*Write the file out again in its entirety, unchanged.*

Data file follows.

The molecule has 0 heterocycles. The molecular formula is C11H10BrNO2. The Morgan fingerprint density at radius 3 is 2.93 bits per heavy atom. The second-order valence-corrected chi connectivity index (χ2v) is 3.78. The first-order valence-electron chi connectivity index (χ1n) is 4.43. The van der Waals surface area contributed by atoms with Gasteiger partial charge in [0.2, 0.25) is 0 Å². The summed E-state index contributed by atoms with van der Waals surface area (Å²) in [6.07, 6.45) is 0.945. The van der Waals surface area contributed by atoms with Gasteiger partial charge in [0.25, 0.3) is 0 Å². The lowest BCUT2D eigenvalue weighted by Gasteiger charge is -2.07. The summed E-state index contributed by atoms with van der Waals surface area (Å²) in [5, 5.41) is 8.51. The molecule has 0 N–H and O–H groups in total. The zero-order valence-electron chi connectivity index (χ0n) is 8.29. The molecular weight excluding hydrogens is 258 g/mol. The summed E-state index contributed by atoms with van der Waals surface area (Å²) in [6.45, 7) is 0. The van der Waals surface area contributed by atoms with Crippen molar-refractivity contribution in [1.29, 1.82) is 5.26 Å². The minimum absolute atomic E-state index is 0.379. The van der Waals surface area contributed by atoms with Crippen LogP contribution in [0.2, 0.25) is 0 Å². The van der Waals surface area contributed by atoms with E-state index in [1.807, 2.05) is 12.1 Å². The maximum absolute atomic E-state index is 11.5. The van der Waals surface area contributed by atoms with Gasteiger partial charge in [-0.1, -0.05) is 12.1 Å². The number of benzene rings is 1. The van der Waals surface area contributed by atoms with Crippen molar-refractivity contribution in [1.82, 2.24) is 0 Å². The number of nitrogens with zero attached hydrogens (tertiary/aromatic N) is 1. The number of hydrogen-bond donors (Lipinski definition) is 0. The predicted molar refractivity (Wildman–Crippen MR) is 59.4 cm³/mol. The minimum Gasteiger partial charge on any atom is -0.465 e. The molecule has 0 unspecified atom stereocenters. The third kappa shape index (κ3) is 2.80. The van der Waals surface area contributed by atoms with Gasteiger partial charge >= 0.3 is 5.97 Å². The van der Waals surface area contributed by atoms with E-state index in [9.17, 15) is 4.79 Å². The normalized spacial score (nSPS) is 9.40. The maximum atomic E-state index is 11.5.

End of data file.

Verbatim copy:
The molecule has 0 heterocycles. The molecular formula is C11H10BrNO2. The Morgan fingerprint density at radius 3 is 2.93 bits per heavy atom. The second-order valence-corrected chi connectivity index (χ2v) is 3.78. The first-order valence-electron chi connectivity index (χ1n) is 4.43. The van der Waals surface area contributed by atoms with Gasteiger partial charge in [0.2, 0.25) is 0 Å². The summed E-state index contributed by atoms with van der Waals surface area (Å²) in [6.07, 6.45) is 0.945. The van der Waals surface area contributed by atoms with Gasteiger partial charge in [0.25, 0.3) is 0 Å². The lowest BCUT2D eigenvalue weighted by Gasteiger charge is -2.07. The summed E-state index contributed by atoms with van der Waals surface area (Å²) in [5, 5.41) is 8.51. The molecule has 0 N–H and O–H groups in total. The zero-order valence-electron chi connectivity index (χ0n) is 8.29. The molecular weight excluding hydrogens is 258 g/mol. The summed E-state index contributed by atoms with van der Waals surface area (Å²) in [6.45, 7) is 0. The van der Waals surface area contributed by atoms with Crippen molar-refractivity contribution in [1.29, 1.82) is 5.26 Å². The minimum absolute atomic E-state index is 0.379. The van der Waals surface area contributed by atoms with Crippen LogP contribution in [0.2, 0.25) is 0 Å². The van der Waals surface area contributed by atoms with E-state index in [1.807, 2.05) is 12.1 Å². The maximum absolute atomic E-state index is 11.5. The van der Waals surface area contributed by atoms with Gasteiger partial charge in [-0.1, -0.05) is 12.1 Å². The number of benzene rings is 1. The van der Waals surface area contributed by atoms with Crippen molar-refractivity contribution in [1.82, 2.24) is 0 Å². The number of nitrogens with zero attached hydrogens (tertiary/aromatic N) is 1. The number of hydrogen-bond donors (Lipinski definition) is 0. The predicted molar refractivity (Wildman–Crippen MR) is 59.4 cm³/mol. The minimum Gasteiger partial charge on any atom is -0.465 e. The molecule has 0 unspecified atom stereocenters. The third kappa shape index (κ3) is 2.80. The van der Waals surface area contributed by atoms with Gasteiger partial charge >= 0.3 is 5.97 Å². The van der Waals surface area contributed by atoms with E-state index in [9.17, 15) is 4.79 Å². The normalized spacial score (nSPS) is 9.40. The maximum atomic E-state index is 11.5.